3. Personal cloud

It used to be that all of our files were in one place, on our desktop computers at the office. Then came laptops, and we used various ways to ensure we had the files we needed while on the go. Today, we often need the exact same document in half a dozen locations—not just laptops and desktops but mobile devices including smartphones and tablet computers. The answer to this problem is maintaining a strong personal cloud, a personal collection of cloud services, web destinations, and apps to ensure that our files are there when we need them and that changes are saved across our devices. Gartner is predicting that this transition will be slow but inevitable, and our personal cloud will be the “glue” that holds our digital lives together. I couldn’t agree more! Files need to be portable and available because no single type of computing device fits all of our needs. Files will increasingly shift from our machines to the web, and apps and web-interfaces are absolutely the future of file management.

4. The Internet of Things

One important phrase that has been kicking around the online world lately is the “Internet of Things.” This phrase refers to the fact that the Internet is no longer just a network, but something that a variety of real-world physical devices (the “things”) all connect to. Far beyond our smartphones, the Internet of things increasingly connects to our homes through smart appliances and televisions, and it connects to our transportation through smart cars and Wi-Fi enabled trains and planes. The Internet of Things even connects to our bodies through digital health products like wristbands that track our workouts, sleep, and eating habits. These devices increasingly talk to each other through localized wireless technologies like Bluetooth and near field communication (NFC), but also connect via Wi-Fi or data networks to the entire Internet.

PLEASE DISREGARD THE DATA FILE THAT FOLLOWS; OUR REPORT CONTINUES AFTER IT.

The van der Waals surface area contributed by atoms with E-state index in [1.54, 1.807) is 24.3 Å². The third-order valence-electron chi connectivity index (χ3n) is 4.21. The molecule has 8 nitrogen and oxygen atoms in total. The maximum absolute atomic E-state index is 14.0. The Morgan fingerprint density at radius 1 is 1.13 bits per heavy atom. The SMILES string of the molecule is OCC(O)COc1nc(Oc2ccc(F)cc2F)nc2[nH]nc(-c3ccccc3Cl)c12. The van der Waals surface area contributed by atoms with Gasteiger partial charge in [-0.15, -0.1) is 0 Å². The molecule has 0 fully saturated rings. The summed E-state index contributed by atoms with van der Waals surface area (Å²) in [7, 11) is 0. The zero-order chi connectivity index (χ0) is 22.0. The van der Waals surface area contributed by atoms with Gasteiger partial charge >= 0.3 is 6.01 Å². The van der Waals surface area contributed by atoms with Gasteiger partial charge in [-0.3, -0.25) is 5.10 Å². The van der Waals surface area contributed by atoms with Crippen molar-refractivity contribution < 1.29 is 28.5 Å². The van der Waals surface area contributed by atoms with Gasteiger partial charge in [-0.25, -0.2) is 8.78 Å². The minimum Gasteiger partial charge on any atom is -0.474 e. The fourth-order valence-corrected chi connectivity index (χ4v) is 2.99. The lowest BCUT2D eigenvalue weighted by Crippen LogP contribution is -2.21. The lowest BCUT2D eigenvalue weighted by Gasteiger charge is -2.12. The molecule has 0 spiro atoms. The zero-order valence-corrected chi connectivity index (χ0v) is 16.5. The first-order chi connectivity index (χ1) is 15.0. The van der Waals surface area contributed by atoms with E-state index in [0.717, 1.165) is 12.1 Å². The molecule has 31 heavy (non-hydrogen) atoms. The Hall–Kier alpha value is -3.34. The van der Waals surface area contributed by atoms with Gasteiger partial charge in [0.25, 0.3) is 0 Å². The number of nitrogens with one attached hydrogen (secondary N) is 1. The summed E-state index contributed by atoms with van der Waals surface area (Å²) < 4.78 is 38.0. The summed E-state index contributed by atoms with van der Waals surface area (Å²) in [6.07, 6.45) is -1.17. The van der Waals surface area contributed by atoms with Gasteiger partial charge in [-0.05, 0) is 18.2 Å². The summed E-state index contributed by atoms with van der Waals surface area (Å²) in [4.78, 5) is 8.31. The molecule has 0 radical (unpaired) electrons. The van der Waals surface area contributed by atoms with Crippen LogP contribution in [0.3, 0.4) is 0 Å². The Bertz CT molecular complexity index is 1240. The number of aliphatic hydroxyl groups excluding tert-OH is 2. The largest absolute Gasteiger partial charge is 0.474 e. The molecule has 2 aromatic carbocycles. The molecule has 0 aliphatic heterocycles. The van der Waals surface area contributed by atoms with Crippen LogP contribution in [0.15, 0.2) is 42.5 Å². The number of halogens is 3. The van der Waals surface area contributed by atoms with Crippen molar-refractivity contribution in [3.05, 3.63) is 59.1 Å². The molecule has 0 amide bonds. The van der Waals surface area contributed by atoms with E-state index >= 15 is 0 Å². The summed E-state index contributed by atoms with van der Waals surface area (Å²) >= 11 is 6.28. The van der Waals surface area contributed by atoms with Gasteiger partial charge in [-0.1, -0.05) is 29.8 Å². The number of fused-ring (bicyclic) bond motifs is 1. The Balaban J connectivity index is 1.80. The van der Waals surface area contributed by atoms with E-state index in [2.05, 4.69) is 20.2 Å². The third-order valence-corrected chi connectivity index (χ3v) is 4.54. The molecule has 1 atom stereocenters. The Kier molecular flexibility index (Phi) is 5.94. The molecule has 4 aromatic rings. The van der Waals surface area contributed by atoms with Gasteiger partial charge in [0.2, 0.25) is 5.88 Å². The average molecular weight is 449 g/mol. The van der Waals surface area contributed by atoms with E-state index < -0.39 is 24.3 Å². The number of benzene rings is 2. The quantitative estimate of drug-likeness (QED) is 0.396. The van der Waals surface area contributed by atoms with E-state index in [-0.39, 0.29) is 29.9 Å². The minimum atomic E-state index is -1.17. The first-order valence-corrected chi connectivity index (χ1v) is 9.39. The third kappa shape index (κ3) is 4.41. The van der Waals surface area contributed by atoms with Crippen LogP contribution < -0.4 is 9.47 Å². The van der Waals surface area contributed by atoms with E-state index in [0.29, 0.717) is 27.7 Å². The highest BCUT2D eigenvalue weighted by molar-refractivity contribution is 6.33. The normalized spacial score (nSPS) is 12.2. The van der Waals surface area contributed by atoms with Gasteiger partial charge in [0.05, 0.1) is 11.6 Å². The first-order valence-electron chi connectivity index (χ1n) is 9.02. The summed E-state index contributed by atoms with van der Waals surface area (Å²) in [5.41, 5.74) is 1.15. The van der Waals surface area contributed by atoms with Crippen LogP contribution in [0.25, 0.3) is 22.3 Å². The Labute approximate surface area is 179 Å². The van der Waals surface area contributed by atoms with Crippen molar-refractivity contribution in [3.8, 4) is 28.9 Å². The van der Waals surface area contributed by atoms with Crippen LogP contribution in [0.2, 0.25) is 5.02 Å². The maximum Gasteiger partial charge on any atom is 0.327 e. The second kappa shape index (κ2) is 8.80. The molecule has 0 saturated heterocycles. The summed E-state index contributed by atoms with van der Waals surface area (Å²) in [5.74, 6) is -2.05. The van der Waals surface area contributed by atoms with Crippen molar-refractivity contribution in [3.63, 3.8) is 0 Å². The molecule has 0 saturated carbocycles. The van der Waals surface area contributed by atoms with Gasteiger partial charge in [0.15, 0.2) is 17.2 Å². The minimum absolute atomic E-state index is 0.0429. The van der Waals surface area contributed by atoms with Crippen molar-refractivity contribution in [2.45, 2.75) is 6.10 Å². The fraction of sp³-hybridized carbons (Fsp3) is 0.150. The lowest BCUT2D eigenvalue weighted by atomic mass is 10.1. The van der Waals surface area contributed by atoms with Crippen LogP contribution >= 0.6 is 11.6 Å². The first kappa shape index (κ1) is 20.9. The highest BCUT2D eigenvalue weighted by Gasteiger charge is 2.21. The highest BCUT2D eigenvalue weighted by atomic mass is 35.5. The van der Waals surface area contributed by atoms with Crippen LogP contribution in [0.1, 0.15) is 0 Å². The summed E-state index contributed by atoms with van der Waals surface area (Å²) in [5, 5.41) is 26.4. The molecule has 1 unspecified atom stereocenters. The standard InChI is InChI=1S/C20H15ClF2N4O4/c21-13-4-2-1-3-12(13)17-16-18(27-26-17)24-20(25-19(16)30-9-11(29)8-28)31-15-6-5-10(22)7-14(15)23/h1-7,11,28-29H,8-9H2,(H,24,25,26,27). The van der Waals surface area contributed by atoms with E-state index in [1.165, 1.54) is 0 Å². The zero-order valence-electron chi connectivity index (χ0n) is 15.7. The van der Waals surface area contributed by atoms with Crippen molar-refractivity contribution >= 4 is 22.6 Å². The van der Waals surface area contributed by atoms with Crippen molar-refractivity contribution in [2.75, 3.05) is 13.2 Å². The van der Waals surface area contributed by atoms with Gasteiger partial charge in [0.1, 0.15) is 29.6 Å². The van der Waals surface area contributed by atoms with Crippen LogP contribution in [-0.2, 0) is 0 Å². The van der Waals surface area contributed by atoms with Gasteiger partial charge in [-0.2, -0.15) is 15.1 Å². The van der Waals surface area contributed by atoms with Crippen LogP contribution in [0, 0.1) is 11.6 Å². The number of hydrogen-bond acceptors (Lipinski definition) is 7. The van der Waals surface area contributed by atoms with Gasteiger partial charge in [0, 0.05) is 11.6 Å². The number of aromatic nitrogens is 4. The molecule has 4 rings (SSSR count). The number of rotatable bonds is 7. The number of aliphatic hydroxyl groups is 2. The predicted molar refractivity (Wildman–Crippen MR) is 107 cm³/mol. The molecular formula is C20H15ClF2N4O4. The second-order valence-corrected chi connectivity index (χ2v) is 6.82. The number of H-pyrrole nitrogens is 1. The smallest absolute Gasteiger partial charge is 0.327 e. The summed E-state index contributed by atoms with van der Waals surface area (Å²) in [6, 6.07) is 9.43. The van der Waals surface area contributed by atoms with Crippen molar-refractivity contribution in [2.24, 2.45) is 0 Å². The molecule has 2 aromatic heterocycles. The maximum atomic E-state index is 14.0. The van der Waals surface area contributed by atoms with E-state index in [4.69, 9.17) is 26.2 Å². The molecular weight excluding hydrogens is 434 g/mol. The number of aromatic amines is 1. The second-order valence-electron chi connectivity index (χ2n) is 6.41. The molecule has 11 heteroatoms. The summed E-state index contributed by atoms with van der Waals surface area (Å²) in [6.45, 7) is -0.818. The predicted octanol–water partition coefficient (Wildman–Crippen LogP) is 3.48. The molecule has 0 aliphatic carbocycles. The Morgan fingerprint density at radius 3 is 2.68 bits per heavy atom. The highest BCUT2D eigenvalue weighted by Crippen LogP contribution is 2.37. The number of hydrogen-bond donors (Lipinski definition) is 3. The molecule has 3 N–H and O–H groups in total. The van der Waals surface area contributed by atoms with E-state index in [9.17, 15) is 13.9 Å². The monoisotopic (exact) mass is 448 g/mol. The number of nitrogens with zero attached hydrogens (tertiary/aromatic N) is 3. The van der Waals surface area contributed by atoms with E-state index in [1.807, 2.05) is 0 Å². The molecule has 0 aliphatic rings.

2013 is already shaping up to be a banner year for the Internet of Things. At CES this year, I saw wild new forms of mobile and digital health tech as well as amazing tech to train the next generation of children how to better live in a connected world.

These are just some of the hot new trends that Gartner is predicting for the next year in technology. If you’d like to know more about what tech Gartner is predicting will change not just your business but your life in 2013, I recommend Kevin Tea’s excellent analysis in this blog post at Web2.

As always, if you have any questions, feel free to leave them in the comments below, and I’ll do my best to help out or point you in the right direction as we head into the new world of 2013 technology!

 

Mario Armstrong, Digital Lifestyle Expert, is an Emmy Award winning, tech commentator for the TODAY show, CNN, HLN and Fuse. An entrepreneur by nature, Mario made his passion his career by quitting his day job and founding Mario Armstrong Media. Follow Mario at @MarioArmstrong. AT&T has sponsored this blog post.